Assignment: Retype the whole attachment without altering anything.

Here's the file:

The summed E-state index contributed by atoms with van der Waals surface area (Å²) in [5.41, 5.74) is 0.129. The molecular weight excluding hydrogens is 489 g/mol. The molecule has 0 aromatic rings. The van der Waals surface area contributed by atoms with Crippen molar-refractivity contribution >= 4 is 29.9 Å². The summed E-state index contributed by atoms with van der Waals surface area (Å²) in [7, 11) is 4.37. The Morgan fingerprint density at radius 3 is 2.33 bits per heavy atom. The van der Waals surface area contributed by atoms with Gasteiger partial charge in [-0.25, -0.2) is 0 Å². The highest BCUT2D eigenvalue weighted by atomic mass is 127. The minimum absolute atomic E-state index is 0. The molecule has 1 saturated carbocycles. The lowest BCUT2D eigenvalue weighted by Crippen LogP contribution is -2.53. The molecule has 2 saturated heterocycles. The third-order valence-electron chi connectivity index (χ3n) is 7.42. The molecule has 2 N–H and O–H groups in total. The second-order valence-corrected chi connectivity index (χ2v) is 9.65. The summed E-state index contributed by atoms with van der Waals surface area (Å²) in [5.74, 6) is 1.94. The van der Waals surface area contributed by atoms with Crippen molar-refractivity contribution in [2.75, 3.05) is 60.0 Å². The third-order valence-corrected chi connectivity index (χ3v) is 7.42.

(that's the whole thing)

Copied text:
The summed E-state index contributed by atoms with van der Waals surface area (Å²) in [5.41, 5.74) is 0.129. The molecular weight excluding hydrogens is 489 g/mol. The molecule has 0 aromatic rings. The van der Waals surface area contributed by atoms with Crippen molar-refractivity contribution >= 4 is 29.9 Å². The summed E-state index contributed by atoms with van der Waals surface area (Å²) in [7, 11) is 4.37. The Morgan fingerprint density at radius 3 is 2.33 bits per heavy atom. The van der Waals surface area contributed by atoms with Gasteiger partial charge in [-0.25, -0.2) is 0 Å². The highest BCUT2D eigenvalue weighted by atomic mass is 127. The minimum absolute atomic E-state index is 0. The molecule has 1 saturated carbocycles. The lowest BCUT2D eigenvalue weighted by Crippen LogP contribution is -2.53. The molecule has 2 saturated heterocycles. The third-order valence-electron chi connectivity index (χ3n) is 7.42. The molecule has 2 N–H and O–H groups in total. The second-order valence-corrected chi connectivity index (χ2v) is 9.65. The summed E-state index contributed by atoms with van der Waals surface area (Å²) in [5.74, 6) is 1.94. The van der Waals surface area contributed by atoms with Crippen molar-refractivity contribution in [2.75, 3.05) is 60.0 Å². The third-order valence-corrected chi connectivity index (χ3v) is 7.42.